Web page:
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Tips & Tricks for Places to See Great Lighthouses


What is it about lighthouses that invoke a sense of mystique and wonder? Maybe it’s the fact that they often sit out on dangerous and remote coastlines. Or that these isolated buildings help provide direction and warnings to seagoing vessels in foggy or stormy weather. I like to think of them as symbols of hope and security, protecting and guiding sailors to safety.

Many of the lighthouses we have visited offer tours of the inside, the keepers’ quarters, and even up into the tower to see the light itself. Some have been converted into a bed & breakfast where you can stay overnight, and there are even a few where you can work as a volunteer. You might be surprised at the locations of many lighthouses across the country, so make sure to check for them on your next RV travels.

Guest Post by Robin Buck


Lighthouse Beginnings

In ancient times, sailors were guided to land by fires (lights) that were built on nearby hilltops. Since the fires were up high, they were easier to see from the water and also helped to improve visibility as the boats came closer to shore. In the modern era, increasing transatlantic travel spurred newer and better lighthouse construction progressing from open fires to candles, then gas lanterns, and finally electric lights.

Today, all but one lighthouse is operated remotely using automated technology. Boston Light is the last remaining lighthouse that has an official keeper. Because it was the first lighthouse built in the United States, Congress passed a law requiring it to always be a manned location. You can visit this lighthouse, but the only access is by boat tour because it is located on Little Brewster Island at the edge of Boston Harbor.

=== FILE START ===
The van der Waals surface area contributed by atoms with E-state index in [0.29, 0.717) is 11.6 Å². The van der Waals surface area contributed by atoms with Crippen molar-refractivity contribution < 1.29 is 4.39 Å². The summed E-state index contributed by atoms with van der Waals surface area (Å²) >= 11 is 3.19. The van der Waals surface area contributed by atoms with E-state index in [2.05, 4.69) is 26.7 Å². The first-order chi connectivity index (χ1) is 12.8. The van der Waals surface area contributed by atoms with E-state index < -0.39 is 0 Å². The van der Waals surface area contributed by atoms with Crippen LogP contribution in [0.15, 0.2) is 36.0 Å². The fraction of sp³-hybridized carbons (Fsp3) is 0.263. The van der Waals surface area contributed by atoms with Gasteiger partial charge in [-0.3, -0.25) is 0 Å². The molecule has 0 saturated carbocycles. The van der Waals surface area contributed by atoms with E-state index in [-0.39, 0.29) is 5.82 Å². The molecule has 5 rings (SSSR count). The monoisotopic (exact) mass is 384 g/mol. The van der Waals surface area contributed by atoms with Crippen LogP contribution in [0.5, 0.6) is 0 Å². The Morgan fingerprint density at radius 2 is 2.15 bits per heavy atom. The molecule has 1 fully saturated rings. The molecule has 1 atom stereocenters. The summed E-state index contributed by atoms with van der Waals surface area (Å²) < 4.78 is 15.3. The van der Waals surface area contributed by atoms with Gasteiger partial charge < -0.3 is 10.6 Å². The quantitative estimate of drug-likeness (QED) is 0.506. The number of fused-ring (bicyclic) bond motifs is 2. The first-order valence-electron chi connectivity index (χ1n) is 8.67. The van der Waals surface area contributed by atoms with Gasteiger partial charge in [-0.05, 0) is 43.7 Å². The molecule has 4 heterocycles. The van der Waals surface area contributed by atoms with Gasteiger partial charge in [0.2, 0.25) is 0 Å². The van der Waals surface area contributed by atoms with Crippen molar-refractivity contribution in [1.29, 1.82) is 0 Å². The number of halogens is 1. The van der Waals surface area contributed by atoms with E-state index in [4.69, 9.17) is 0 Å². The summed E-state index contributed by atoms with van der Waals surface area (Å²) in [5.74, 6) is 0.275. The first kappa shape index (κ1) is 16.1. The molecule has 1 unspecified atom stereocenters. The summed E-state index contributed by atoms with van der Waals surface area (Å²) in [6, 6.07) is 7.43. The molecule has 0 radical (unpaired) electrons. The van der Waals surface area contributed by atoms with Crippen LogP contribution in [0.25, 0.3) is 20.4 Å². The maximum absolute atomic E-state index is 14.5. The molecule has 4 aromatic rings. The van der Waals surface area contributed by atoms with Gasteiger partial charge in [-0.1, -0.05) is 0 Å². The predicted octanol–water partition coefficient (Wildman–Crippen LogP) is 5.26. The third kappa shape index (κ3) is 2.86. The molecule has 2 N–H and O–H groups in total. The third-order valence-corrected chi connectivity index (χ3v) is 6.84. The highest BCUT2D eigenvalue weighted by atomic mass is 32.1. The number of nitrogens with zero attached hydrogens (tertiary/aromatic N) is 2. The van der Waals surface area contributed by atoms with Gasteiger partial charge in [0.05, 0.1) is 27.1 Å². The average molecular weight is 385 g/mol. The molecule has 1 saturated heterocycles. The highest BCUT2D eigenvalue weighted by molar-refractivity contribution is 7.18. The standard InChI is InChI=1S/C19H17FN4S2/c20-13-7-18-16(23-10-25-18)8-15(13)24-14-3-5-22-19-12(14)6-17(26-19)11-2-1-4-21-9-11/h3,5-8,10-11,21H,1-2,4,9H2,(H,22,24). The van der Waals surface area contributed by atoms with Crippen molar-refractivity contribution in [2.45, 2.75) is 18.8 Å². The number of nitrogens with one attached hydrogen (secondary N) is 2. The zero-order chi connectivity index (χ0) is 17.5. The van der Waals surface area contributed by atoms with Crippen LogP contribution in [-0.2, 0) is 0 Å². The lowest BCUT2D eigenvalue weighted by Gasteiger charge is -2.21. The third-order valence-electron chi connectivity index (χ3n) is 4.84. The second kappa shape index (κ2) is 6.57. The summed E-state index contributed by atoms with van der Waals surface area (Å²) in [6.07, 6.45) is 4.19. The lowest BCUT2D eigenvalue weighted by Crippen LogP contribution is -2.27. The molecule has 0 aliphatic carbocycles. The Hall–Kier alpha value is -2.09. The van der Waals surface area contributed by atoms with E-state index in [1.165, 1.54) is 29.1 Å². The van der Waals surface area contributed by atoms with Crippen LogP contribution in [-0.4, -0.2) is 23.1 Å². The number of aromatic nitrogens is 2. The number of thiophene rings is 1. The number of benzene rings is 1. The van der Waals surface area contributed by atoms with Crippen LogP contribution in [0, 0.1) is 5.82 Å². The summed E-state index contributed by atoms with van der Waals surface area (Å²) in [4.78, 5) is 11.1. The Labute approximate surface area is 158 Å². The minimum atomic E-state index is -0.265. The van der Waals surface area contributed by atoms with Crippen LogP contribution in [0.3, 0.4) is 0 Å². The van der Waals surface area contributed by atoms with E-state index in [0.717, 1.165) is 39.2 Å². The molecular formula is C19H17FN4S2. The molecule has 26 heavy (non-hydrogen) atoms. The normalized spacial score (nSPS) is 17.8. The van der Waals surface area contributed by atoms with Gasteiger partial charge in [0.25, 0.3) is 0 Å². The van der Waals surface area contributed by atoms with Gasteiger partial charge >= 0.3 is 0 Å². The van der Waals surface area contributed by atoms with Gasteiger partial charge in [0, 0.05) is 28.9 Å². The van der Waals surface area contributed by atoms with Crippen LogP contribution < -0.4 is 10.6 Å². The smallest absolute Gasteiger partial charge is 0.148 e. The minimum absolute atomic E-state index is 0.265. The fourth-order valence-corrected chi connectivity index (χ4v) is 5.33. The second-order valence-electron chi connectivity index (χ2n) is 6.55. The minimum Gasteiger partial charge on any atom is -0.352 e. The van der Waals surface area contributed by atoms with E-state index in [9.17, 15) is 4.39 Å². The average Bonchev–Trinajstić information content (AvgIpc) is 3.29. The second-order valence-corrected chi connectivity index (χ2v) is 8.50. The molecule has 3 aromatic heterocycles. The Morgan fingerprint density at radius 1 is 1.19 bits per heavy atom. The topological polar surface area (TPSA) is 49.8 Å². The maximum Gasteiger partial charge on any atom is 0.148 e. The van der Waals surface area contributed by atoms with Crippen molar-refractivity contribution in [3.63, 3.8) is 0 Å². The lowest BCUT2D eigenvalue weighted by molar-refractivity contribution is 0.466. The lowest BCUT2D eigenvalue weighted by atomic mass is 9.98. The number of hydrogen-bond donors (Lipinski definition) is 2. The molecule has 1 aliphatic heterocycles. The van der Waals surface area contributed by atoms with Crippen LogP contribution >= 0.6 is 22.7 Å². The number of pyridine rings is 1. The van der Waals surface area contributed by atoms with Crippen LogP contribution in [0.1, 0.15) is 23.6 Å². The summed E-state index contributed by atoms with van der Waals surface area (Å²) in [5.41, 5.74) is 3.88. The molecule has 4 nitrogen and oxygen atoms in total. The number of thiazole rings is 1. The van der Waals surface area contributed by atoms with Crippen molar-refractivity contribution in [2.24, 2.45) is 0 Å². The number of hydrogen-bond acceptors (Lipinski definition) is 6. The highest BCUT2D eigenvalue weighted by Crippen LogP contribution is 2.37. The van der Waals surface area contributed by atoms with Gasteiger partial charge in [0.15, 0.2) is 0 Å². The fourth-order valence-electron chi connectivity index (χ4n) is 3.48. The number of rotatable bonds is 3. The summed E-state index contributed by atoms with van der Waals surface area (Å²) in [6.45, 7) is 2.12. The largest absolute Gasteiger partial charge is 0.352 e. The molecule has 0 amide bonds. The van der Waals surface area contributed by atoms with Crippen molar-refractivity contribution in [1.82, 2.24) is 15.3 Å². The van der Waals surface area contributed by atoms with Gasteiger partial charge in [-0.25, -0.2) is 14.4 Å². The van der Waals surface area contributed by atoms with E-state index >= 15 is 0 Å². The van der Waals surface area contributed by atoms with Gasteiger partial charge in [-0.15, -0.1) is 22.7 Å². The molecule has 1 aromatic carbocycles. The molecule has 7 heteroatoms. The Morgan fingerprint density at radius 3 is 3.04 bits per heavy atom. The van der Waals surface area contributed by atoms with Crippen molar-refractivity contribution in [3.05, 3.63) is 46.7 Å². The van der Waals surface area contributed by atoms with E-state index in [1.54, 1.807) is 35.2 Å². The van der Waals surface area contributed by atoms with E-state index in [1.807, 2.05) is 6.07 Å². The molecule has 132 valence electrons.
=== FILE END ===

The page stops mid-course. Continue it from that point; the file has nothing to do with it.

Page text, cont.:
Where Can You See a Lighthouse?

About 1500 lighthouses have been constructed in the US, more than in any other country. Today there are about 700 remaining lighthouses located in 37 different states. Surprisingly, Michigan has the most lighthouses of any state because it is surrounded by Great Lakes on three sides. Maine has the second highest number followed by Washington and Florida. You can search online for lighthouses by state according to where you plan to visit.

There are many websites that list lighthouses across the country: the most beautiful, the most historic, the most famous, and the most photographed. This site shows The Ultimate Chart of 100 Lighthouses of the United States. I like it because you can see a picture of the featured lighthouses and compare the architecture, including their many unique colors, shapes, and sizes.


Unusual Lighthouses

Did you know that the Statue of Liberty was once an official lighthouse back in 1886? It operated for 16 years but was eventually declared ineffective because the light from its torch was too dim to be a navigational aid. However, it does have the distinction of being the first lighthouse to use electric lighting (a new technology at the time).

Another unusual lighthouse can be found in Biloxi, Mississippi. It is one of the first cast iron lighthouses in the south and holds the record for most years with a female keeper. After being damaged by Hurricane Katrina, this lighthouse was rebuilt in the middle of a four-lane highway! You can climb up inside the city’s signature landmark and look out over the Gulf of Mexico or you can just enjoy their live 24-hour video feed.

We visited Battery Point Lighthouse in Crescent City, California, on a trip out to see the redwood trees. The tour includes the personal quarters of the keepers, maritime artifacts and displays, and a climb into the light tower. The unusual aspect of this lighthouse is that it sits on a tidal island and can only be accessed at low tide. The 200 feet between the mainland and the island are underwater at all other times, effectively stranding the volunteers for a good part of the day.


Beautiful Views

So many of the country’s lighthouses are stunning that you can’t go wrong with any one you pick to visit. The unique architectural styles and shapes are so interesting, as is the maritime history of the area. From the tallest lighthouse in Cape Hatteras, NC (210 ft), to the shortest near Portland, OR (6 ft), or even a triangular-shaped lighthouse in Charleston, SC, they all have something special to see. Whether you are visiting the east coast, west coast, gulf coast, Hawaii, Alaska, or the Great Lakes, make sure to look for nearby lighthouses to explore. Their scenic locations make beautiful pictures to commemorate your visit.

Robin and her husband, Mike, are Air Force veterans and empty nesters who travel full-time in their Entegra Anthem motorhome. Always ready to explore, they love nature and wildlife, meeting new friends, and discovering America’s many hidden gems. Robin chronicles their adventures and experiences on her travel blog RVing with Robin.